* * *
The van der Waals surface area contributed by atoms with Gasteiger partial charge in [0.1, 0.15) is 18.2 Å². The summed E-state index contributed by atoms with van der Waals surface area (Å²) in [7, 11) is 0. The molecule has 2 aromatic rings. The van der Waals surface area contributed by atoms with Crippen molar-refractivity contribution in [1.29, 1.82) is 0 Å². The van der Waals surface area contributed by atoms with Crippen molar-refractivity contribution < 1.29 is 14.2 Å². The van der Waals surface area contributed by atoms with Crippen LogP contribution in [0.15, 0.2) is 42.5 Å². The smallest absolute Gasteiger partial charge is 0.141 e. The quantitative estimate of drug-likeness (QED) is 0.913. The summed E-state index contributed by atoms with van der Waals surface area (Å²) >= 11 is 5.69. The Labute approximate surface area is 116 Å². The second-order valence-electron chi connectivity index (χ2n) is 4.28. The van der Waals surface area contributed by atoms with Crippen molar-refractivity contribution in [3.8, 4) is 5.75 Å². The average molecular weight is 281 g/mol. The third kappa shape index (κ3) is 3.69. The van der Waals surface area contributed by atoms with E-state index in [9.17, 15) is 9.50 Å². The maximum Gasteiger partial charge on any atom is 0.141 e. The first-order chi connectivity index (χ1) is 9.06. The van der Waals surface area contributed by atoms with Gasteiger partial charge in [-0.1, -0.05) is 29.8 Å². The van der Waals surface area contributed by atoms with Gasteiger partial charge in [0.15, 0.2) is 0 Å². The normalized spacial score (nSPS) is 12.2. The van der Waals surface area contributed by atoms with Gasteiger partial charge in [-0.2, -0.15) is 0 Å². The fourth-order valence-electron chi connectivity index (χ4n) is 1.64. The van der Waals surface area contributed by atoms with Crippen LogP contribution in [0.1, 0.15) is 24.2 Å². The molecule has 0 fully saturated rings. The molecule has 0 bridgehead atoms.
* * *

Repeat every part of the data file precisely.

The van der Waals surface area contributed by atoms with Gasteiger partial charge in [0.1, 0.15) is 18.2 Å². The summed E-state index contributed by atoms with van der Waals surface area (Å²) in [7, 11) is 0. The molecule has 2 aromatic rings. The van der Waals surface area contributed by atoms with Crippen molar-refractivity contribution in [1.29, 1.82) is 0 Å². The van der Waals surface area contributed by atoms with Crippen molar-refractivity contribution < 1.29 is 14.2 Å². The van der Waals surface area contributed by atoms with Crippen LogP contribution in [0.15, 0.2) is 42.5 Å². The smallest absolute Gasteiger partial charge is 0.141 e. The quantitative estimate of drug-likeness (QED) is 0.913. The summed E-state index contributed by atoms with van der Waals surface area (Å²) >= 11 is 5.69. The Labute approximate surface area is 116 Å². The second-order valence-electron chi connectivity index (χ2n) is 4.28. The van der Waals surface area contributed by atoms with Crippen molar-refractivity contribution in [3.8, 4) is 5.75 Å². The average molecular weight is 281 g/mol. The third kappa shape index (κ3) is 3.69. The van der Waals surface area contributed by atoms with E-state index in [9.17, 15) is 9.50 Å². The maximum Gasteiger partial charge on any atom is 0.141 e. The first-order chi connectivity index (χ1) is 9.06. The van der Waals surface area contributed by atoms with Gasteiger partial charge in [-0.1, -0.05) is 29.8 Å². The van der Waals surface area contributed by atoms with Gasteiger partial charge in [0.15, 0.2) is 0 Å². The normalized spacial score (nSPS) is 12.2. The van der Waals surface area contributed by atoms with Gasteiger partial charge in [-0.2, -0.15) is 0 Å². The fourth-order valence-electron chi connectivity index (χ4n) is 1.64. The van der Waals surface area contributed by atoms with Crippen LogP contribution in [0.1, 0.15) is 24.2 Å². The molecule has 0 fully saturated rings. The molecule has 0 bridgehead atoms.